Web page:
Women are in a bind. The sexual revolution has loosened sexual standards to such an extent that the less-easily-attained joys of committed relationships are increasingly out of reach, reducing women's life satisfaction even as sexual freedom is hailed as their salvation. In Sex Matters: How Modern Feminism Lost Touch with Science, Love, and Common Sense, conservative author Mona Charen bluntly argues that this shift toward shallow relationships is tailored to the male libido:
As George Orwell reminded us, "Sometimes the first duty of intelligent men is the restatement of the obvious." So let's say it: Women's desire for sex is less urgent and powerful than men's. Accordingly, nature has given women an advantage or bargaining chip with men. Why should women give that up?
This passage from the first chapter is one of many quips and observations demonstrating that Charen is not one to hold back. Her smooth, authoritative voice weaves ideas together with life experience. She has the data to back up her arguments, but her points stick because she brings in concrete details from her own life as a mother, a wife, and a public intellectual.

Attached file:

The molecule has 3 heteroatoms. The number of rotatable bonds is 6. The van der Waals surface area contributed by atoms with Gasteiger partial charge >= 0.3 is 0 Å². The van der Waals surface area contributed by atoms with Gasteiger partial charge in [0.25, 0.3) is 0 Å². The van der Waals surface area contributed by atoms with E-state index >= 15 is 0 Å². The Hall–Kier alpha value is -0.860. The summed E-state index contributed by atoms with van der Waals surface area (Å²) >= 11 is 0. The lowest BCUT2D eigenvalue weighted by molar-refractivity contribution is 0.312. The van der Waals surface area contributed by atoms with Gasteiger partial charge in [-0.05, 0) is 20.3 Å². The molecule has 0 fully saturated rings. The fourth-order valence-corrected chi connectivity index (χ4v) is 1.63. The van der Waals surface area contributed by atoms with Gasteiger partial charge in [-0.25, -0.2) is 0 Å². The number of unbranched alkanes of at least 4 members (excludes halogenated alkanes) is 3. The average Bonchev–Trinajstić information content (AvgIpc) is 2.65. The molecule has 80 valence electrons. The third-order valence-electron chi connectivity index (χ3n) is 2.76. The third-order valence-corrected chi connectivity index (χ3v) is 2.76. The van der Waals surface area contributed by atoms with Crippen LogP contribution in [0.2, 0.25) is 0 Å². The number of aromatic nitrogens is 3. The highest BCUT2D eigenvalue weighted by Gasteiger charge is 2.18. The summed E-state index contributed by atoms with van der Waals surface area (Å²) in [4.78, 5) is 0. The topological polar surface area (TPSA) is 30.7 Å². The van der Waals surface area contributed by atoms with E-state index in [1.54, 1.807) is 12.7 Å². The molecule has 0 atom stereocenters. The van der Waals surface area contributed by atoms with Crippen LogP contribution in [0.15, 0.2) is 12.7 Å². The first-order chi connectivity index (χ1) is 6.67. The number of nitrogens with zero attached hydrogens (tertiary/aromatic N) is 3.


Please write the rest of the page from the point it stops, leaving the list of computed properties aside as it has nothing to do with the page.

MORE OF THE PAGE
Charen is happy women have greater professional freedom than in the past but isn't the slightest bit hesitant to link feminist support of the sexual revolution to problems women are facing today. Noting the culture's openness to women's professional advancement was already happening without second-wave feminism, Charen lays out convincingly that those feminist leaders were deluded by Freud and Marx and ultimately pushed ideas harmful to women. Second-wave feminists weren't alone: Charen describes how elite universities in the 1960s and '70s were teeming with Freudian and Marxian thinking, precipitating the scientifically dubious but authoritative-sounding proclamations of Betty Friedan, Germaine Greer, and other bestselling authors.